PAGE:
THIS week, Chris Atkinson, from the West Linton Historical Association, looks back at the life of Robert Millar...

In 1863 a talented young man came to West Linton to take up a teaching post.

He was a graduate of St. Andrews University and his name was Robert Millar. As an undergraduate he took up golf and after playing on the Old Course was hooked for life. In the vacation he played at home over the parks at Duddingston.

On moving to West Linton, where there was no golf course, he was branded as being somewhat eccentric by his daily habit of hitting golf balls around village parks in all weathers before school.

Being dressed in a black frock coat, waistcoat, choker, tie and black hat as well as sporting a full beard, the bespectacled teacher was a distinctive figure in the village.

His ability as a schoolmaster was unquestioned and eventually he aroused the interest of his pupils into a passion for golf which ultimately led to the founding of a golf club.

This however took many years as there was little interest from others in the village when he arrived. With the coming of the railway to West Linton in 1864 it was fast becoming a popular holiday resort for walkers, cyclists and anglers and Millar could see that the added attraction of a golf course could only add to the prosperity of the village.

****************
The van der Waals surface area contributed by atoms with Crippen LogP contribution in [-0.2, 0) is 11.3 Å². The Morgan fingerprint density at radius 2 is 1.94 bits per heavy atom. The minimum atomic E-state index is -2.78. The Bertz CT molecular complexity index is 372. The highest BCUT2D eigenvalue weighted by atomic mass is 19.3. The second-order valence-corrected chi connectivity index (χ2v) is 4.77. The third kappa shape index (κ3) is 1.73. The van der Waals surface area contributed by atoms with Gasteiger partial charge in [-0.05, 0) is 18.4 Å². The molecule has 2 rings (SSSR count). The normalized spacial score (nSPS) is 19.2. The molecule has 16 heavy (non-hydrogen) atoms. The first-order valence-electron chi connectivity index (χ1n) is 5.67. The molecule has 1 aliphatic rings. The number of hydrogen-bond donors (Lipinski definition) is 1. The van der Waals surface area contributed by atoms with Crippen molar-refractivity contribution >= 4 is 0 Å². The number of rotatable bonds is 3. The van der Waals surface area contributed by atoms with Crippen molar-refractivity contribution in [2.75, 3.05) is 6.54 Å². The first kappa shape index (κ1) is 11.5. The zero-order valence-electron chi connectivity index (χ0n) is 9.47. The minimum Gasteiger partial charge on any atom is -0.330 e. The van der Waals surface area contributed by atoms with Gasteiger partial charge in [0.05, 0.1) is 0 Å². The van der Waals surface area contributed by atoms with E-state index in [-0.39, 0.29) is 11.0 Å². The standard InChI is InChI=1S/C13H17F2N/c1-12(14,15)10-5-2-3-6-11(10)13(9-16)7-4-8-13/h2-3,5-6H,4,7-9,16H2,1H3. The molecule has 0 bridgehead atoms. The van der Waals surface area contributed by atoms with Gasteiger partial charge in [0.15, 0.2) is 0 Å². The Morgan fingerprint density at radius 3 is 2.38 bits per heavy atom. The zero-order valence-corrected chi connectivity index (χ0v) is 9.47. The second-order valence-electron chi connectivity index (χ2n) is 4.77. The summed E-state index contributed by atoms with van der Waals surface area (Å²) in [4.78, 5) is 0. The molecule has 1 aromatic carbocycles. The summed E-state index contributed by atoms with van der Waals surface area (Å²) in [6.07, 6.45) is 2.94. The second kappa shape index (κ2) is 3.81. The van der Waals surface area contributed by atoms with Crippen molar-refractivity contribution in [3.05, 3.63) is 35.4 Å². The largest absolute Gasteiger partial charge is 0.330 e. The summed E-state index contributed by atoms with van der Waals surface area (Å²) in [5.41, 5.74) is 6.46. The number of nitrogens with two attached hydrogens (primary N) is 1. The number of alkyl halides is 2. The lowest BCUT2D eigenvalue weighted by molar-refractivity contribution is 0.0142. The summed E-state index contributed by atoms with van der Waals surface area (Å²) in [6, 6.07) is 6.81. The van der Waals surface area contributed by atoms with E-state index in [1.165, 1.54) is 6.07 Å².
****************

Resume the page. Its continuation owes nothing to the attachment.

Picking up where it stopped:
With this end in view he determined to gather the support of those with local influence which he succeeded in doing to the extent that when he heard that the tenant of North Slipperfield, Mr Kerr, might be interested in renting a ‘most suitable piece of land’ for a golf course he was prompted to issue a circular calling on all parties interested in forming a golf club to attend a meeting in the public school on June 7, 1890.

Under Millar’s guidance, the meeting elected the local minister as Captain, the banker as Treasurer and he, himself, as the first Honorary Secretary of the club. After a favourable rental agreement with Mr Kerr of £5 per annum Millar, the only golfer amongst them, set out with a former pupil, T.C.Baillie, to construct his golf course.

With trowels they cut out the nine holes and marked the teeing areas with logs of wood. The area known as North Slipperfield Moor, a heather clad grouse moor upon which in earlier times, Charles X, the exiled King of France came to shoot, was that on which the first course was laid out.

The original fairways were narrow affairs cut by a local contractor with a horse-drawn mower leaving in wet weather deep hoofprints. The main problem that faced the first golfers was not these but the lethal central bog, and advice to all who played was, ‘keep to the right lest you end in a veritable slough of despond’.

Under Robert Millar’s enthusiastic leadership, the club slowly grew and prospered.

A clubhouse was built and changing rooms for lady members erected so that from humble beginnings the club we see today is a proud memorial to the efforts of the eccentric schoolmaster.